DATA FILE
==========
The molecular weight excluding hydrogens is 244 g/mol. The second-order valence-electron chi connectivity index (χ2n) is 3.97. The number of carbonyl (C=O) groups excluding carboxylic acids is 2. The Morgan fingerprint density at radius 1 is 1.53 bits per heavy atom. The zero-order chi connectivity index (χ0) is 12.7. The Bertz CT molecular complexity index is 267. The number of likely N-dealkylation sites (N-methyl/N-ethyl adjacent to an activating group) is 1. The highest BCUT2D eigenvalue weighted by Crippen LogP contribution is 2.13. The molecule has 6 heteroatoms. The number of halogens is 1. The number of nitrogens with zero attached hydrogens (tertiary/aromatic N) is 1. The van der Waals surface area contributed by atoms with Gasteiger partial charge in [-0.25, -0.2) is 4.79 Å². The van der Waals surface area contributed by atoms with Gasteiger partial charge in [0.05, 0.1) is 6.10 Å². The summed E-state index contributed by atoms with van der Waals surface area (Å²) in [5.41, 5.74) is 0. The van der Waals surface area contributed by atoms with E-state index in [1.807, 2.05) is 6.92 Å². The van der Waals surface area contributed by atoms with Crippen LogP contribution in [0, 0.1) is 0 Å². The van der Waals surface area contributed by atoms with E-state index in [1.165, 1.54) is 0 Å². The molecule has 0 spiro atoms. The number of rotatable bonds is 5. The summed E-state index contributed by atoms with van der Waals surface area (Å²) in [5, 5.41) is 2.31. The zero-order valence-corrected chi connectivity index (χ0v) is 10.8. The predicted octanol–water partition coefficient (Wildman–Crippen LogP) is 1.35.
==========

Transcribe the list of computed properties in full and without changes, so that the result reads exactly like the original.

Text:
The molecular weight excluding hydrogens is 244 g/mol. The second-order valence-electron chi connectivity index (χ2n) is 3.97. The number of carbonyl (C=O) groups excluding carboxylic acids is 2. The Morgan fingerprint density at radius 1 is 1.53 bits per heavy atom. The zero-order chi connectivity index (χ0) is 12.7. The Bertz CT molecular complexity index is 267. The number of likely N-dealkylation sites (N-methyl/N-ethyl adjacent to an activating group) is 1. The highest BCUT2D eigenvalue weighted by Crippen LogP contribution is 2.13. The molecule has 6 heteroatoms. The number of halogens is 1. The number of nitrogens with zero attached hydrogens (tertiary/aromatic N) is 1. The van der Waals surface area contributed by atoms with Gasteiger partial charge in [-0.25, -0.2) is 4.79 Å². The van der Waals surface area contributed by atoms with Gasteiger partial charge in [0.05, 0.1) is 6.10 Å². The summed E-state index contributed by atoms with van der Waals surface area (Å²) in [5.41, 5.74) is 0. The van der Waals surface area contributed by atoms with E-state index in [1.807, 2.05) is 6.92 Å². The van der Waals surface area contributed by atoms with Crippen LogP contribution in [0, 0.1) is 0 Å². The van der Waals surface area contributed by atoms with E-state index in [1.165, 1.54) is 0 Å². The molecule has 0 spiro atoms. The number of rotatable bonds is 5. The summed E-state index contributed by atoms with van der Waals surface area (Å²) in [5, 5.41) is 2.31. The zero-order valence-corrected chi connectivity index (χ0v) is 10.8. The predicted octanol–water partition coefficient (Wildman–Crippen LogP) is 1.35.